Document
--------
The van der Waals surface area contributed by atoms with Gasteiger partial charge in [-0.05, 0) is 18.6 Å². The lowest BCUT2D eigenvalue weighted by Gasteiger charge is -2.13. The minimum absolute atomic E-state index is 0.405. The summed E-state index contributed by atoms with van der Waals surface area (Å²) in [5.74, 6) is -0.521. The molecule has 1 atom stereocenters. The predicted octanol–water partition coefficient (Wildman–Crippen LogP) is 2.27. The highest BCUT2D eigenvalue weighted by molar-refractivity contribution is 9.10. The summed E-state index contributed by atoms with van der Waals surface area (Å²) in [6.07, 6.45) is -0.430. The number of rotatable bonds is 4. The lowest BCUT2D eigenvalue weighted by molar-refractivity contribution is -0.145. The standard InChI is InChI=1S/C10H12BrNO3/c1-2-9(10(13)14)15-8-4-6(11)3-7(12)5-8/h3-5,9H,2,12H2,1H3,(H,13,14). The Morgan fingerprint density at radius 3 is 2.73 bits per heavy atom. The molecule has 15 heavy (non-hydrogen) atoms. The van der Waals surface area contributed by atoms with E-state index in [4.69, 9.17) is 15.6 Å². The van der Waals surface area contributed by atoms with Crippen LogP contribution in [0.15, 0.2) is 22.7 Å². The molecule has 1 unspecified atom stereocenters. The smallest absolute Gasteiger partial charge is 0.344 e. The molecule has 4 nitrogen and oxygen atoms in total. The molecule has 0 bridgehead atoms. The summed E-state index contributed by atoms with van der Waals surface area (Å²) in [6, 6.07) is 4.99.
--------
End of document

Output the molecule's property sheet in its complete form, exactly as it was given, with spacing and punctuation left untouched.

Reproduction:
The van der Waals surface area contributed by atoms with Gasteiger partial charge in [-0.05, 0) is 18.6 Å². The lowest BCUT2D eigenvalue weighted by Gasteiger charge is -2.13. The minimum absolute atomic E-state index is 0.405. The summed E-state index contributed by atoms with van der Waals surface area (Å²) in [5.74, 6) is -0.521. The molecule has 1 atom stereocenters. The predicted octanol–water partition coefficient (Wildman–Crippen LogP) is 2.27. The highest BCUT2D eigenvalue weighted by molar-refractivity contribution is 9.10. The summed E-state index contributed by atoms with van der Waals surface area (Å²) in [6.07, 6.45) is -0.430. The number of rotatable bonds is 4. The lowest BCUT2D eigenvalue weighted by molar-refractivity contribution is -0.145. The standard InChI is InChI=1S/C10H12BrNO3/c1-2-9(10(13)14)15-8-4-6(11)3-7(12)5-8/h3-5,9H,2,12H2,1H3,(H,13,14). The Morgan fingerprint density at radius 3 is 2.73 bits per heavy atom. The molecule has 15 heavy (non-hydrogen) atoms. The van der Waals surface area contributed by atoms with E-state index in [4.69, 9.17) is 15.6 Å². The van der Waals surface area contributed by atoms with Crippen LogP contribution in [0.15, 0.2) is 22.7 Å². The molecule has 1 unspecified atom stereocenters. The smallest absolute Gasteiger partial charge is 0.344 e. The molecule has 4 nitrogen and oxygen atoms in total. The molecule has 0 bridgehead atoms. The summed E-state index contributed by atoms with van der Waals surface area (Å²) in [6, 6.07) is 4.99.